Trabectome is a relatively new minimally invasive surgical procedure to treat mild to moderate open angle glaucoma. Glaucoma is a disease of the optic nerve usually caused by a build up of fluid in the eye, due to the blockage of the eye’s drainage pathways. The high intraocular eye pressure caused by the build up of fluid damages the optic nerve, causing loss of vision.
Trabectome allows the eye to drain properly, restoring its normal fluid balance. The 20-minute FDA-cleared procedure requires only mild sedation and local anesthesia (although the patient can be put under if that is preferable). Patients can expect to return home that day, and to recover within a week. Over the counter pain killers should be sufficient to deal with any post-surgery discomfort.
First, a tiny incision is made in the cornea. Then an electrosurgical pulse is used to clear away a small portion of tissue obstructing the eye’s drainage system in a part of the eye called the trabecular meshwork. The tissue debris is then washed away, and the eye can begin draining normally. The increased drainage quickly decreases pressure within the eye and stabilizes the patient’s vision.
Mayo Clinic ophthalmologist Dr. Rajeesh Shetty describes the procedure as “another rung in the treatment ladder of glaucoma”. The first rung is ophthalmic eye drops such as latanoprost drops (name brand Xalatan). Latanoprost eye drops lower eye pressure by increasing fluid drainage.
The next rung (and the first surgical rung) would be trabectome, the following rung would be laser trabeculoplasty (laser surgery to open up the eye’s drainage angle), and the final rung is trabeculectomy (a traditional surgical procedure to create a new drainage path by removing part of the trabecular meshwork).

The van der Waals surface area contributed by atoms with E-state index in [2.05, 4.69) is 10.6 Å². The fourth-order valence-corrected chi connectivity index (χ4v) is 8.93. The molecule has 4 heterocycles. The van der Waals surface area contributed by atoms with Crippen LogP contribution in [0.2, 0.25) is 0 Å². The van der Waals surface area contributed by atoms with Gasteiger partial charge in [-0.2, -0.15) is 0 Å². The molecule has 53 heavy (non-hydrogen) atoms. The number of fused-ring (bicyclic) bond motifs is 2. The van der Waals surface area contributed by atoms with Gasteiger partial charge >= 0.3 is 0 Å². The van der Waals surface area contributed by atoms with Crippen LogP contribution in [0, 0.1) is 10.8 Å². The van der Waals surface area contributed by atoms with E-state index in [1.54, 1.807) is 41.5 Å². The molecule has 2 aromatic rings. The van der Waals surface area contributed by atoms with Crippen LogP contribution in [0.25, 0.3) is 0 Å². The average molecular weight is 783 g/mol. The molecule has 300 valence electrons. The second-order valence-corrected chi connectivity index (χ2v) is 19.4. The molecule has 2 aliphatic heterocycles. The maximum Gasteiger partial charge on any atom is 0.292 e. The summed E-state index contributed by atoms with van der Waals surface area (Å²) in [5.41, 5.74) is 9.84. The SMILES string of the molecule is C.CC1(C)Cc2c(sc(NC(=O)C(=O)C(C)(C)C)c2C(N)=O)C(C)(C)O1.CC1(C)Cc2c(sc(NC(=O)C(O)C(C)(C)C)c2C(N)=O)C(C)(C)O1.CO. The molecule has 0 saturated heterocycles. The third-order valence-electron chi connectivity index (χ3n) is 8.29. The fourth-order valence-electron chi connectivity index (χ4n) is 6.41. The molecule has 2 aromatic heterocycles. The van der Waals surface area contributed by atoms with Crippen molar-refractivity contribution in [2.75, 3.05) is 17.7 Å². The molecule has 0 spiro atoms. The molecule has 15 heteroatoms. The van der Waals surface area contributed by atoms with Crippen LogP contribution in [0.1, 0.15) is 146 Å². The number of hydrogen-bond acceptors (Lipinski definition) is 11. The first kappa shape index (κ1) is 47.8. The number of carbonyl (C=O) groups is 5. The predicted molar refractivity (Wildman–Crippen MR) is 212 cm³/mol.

The operation is effective, and has a low complication rate. Patients experience less need for glaucoma quit using ophthalmic eye drops altogether. Trabectome is becoming more widespread, with more and more doctors being trained to perform it, and trabectome centers opening across the world.
Trabectome is not suitable for all glaucoma patients. It is intended to treat mild to moderate glaucoma. The procedure can’t return sight lost due to glaucoma, but some patients have reported improved vision as a result of the reduction in eye pressure.
Developed by Dr. George Baerveldt at the University of California and marketed by the California company NeoMedix, the procedure was first used in the US in 2005. It is now commonly conducted in prestigious ophthalmic centers such as the Mayo Clinic, Mass Eye and Ear at Harvard, the Wilmer Eye Institute at Johns Hopkins, and the Scripps Health Institute in San Diego. Still, doctors warn that the procedure is so new there is limited data on its long-term effectiveness.
Glaucoma is the second leading cause of blindness. Called “the silent thief of vision”, in most cases it comes on slowly and insidiously, with no symptoms. The first sign of glaucoma is usually the irreversible loss of peripheral vision. That’s why it’s so important that everyone over the age of 40 be screened for glaucoma every two to four years.
Those most at risk of glaucoma – African Americans, Hispanics, diabetics, people who take corticosteroids, people that have suffered an eye injury, and those with a family history of the disease – should be screened more often.